Sex work, broadly defined, is the exchange of sexual services for money or goods, including housing, food, drugs, or basic necessities. It may involve working independently, with others, or for a third party. Individuals may engage in sex work regularly or sporadically. Sex workers include people of all genders, races, and ages. Some forms of sex work (the exchange of sexual conduct for money or goods) are prohibited by prostitution laws, while other kinds, such as stripping or erotic dancing, are regulated by laws such as zoning or alcohol laws, and are not criminal, per se.
Work in the sex sector/sex trades occurs in many different forms and settings, including street-based or web-based settings, escort services, and video camera work, among others. Of the forms of sex work covered by prostitution laws, street-based sex work tends to be the most precarious because it is the most public and visible and therefore the most subjected to harassment, policing, and criminalization.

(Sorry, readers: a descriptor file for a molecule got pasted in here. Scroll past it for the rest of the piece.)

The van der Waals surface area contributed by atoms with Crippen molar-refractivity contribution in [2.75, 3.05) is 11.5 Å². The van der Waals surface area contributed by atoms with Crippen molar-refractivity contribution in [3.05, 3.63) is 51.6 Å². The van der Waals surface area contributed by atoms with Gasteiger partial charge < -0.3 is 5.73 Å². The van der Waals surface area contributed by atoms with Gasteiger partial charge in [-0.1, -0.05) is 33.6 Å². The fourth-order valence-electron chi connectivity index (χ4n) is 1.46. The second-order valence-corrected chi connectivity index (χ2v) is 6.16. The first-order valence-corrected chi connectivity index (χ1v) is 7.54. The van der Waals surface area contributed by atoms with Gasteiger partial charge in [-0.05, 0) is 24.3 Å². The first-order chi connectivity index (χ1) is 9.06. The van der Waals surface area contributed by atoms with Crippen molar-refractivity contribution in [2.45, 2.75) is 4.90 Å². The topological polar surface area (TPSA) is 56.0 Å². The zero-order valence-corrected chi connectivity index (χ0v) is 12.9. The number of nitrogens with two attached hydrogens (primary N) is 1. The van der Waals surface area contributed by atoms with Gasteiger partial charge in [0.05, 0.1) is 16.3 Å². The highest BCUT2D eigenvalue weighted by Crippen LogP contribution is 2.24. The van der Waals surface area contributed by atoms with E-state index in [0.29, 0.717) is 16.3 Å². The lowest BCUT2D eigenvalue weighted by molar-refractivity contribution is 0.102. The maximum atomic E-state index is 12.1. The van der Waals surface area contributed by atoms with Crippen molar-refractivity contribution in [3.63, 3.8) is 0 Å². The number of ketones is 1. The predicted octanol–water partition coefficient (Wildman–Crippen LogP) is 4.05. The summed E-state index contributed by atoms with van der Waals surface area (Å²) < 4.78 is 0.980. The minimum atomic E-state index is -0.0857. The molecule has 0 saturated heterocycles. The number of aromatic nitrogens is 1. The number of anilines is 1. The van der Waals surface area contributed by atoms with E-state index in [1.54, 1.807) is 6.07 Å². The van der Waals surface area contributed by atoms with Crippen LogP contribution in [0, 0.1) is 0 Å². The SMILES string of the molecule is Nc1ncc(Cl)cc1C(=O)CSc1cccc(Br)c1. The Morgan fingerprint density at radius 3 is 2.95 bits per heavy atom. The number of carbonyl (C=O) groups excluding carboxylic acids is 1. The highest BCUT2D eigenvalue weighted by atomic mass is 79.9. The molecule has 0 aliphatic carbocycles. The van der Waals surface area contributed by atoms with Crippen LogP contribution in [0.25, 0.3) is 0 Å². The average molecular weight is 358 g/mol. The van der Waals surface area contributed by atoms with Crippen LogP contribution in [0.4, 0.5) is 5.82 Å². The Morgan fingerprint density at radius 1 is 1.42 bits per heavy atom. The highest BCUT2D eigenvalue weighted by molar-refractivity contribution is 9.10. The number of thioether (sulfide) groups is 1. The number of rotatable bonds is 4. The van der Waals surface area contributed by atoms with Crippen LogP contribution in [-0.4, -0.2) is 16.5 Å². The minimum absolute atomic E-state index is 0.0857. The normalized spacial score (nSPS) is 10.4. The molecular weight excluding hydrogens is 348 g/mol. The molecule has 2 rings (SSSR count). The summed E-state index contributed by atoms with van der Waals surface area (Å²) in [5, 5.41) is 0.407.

This issue brief uses the term sex worker to describe a person whose labor or livelihood includes the selling or trading of sexual conduct for money or other goods of value. Using the term “sex work” reinforces the idea that sexual labor is work and supports the discussion of applying labor rights and concern for the conditions of work to sex work. However, while the term was adopted by persons within the sex trades as a self-designation, not everyone who participates in the sex trades identifies as a sex worker.
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